• Referral for nonpharmacologic therapy: When recommended or if requested by the patient, the care manager arranges a referral for mental health counseling as an alternative to telephone-based therapy.
  • Followup contact: A research assistant contacts the patient by telephone four times (every 6 weeks for 6 months after discharge) to reassess the patient’s mental health status using the PHQ-9, the Hospital Anxiety and Depression Scale, and severity scales for generalized anxiety disorder and panic disorder. Patients who have ongoing depression or anxiety receive an additional telephone call from the care manager, who evaluates the need for further intervention.
  • Weekly case review: Each week, the care manager, psychiatrist, and research assistant meet to discuss all new patients and patients who received a followup call that week. The team discusses potential interventions and develops an action plan, such as contacting the primary care physician to increase a medication dosage or making referrals for therapy.

Context of the Innovation

Massachusetts General Hospital, a 900-bed teaching hospital in Boston, MA, handles more than 45,000 admissions annually. The hospital includes two cardiac units and one cardiac intensive care unit (ICU) that care for approximately 8,000 patients each year. The impetus for this program came from a psychiatrist working at the hospital who often got called in to perform consultations. He found that many patients with heart disease had depression and other mental health issues, but noted that no formal process existed to identify and ensure adequate mental health treatment for these patients.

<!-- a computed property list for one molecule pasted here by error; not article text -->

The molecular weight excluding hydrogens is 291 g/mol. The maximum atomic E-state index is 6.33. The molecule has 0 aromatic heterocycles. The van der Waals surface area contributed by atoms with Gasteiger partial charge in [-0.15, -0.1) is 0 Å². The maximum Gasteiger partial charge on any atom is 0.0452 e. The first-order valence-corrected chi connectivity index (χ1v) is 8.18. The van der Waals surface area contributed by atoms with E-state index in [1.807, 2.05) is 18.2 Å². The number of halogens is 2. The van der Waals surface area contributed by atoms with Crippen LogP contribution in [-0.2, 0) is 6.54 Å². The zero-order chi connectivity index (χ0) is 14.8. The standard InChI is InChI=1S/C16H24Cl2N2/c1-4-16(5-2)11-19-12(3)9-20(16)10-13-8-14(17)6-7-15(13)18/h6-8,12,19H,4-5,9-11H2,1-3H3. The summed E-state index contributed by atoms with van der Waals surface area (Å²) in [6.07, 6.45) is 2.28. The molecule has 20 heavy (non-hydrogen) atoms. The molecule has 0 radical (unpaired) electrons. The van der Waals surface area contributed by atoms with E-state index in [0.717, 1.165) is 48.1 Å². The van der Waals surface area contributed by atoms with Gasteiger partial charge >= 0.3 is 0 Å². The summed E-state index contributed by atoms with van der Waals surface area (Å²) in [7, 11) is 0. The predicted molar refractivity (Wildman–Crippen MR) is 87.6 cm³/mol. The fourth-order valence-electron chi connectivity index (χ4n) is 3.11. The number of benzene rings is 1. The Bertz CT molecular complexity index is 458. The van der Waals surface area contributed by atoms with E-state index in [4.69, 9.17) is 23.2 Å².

Did It Work?

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Results

The program significantly enhanced access to mental health care and adherence to medical recommendations, leading to improvements in cardiac symptoms, severity of depression, mental health-related quality of life, and overall mental health.
  • Enhanced access to mental health care: Those participating in the program were much more likely to receive treatment for depression, with 71.9 percent of participants who screened positive receiving treatment, compared to just 9.5 percent of those receiving usual care.1
  • Greater adherence to medical recommendations: Six months after discharge, patients who participated in the program reported significantly greater adherence to their medical recommendations than those receiving usual care.9
  • Improvements in cardiac symptoms: Also 6 months after discharge, participants experienced significantly greater reductions in both the number and intensity of cardiac symptoms than patients receiving usual care. However, there was no significant difference in the rate of cardiac readmissions.9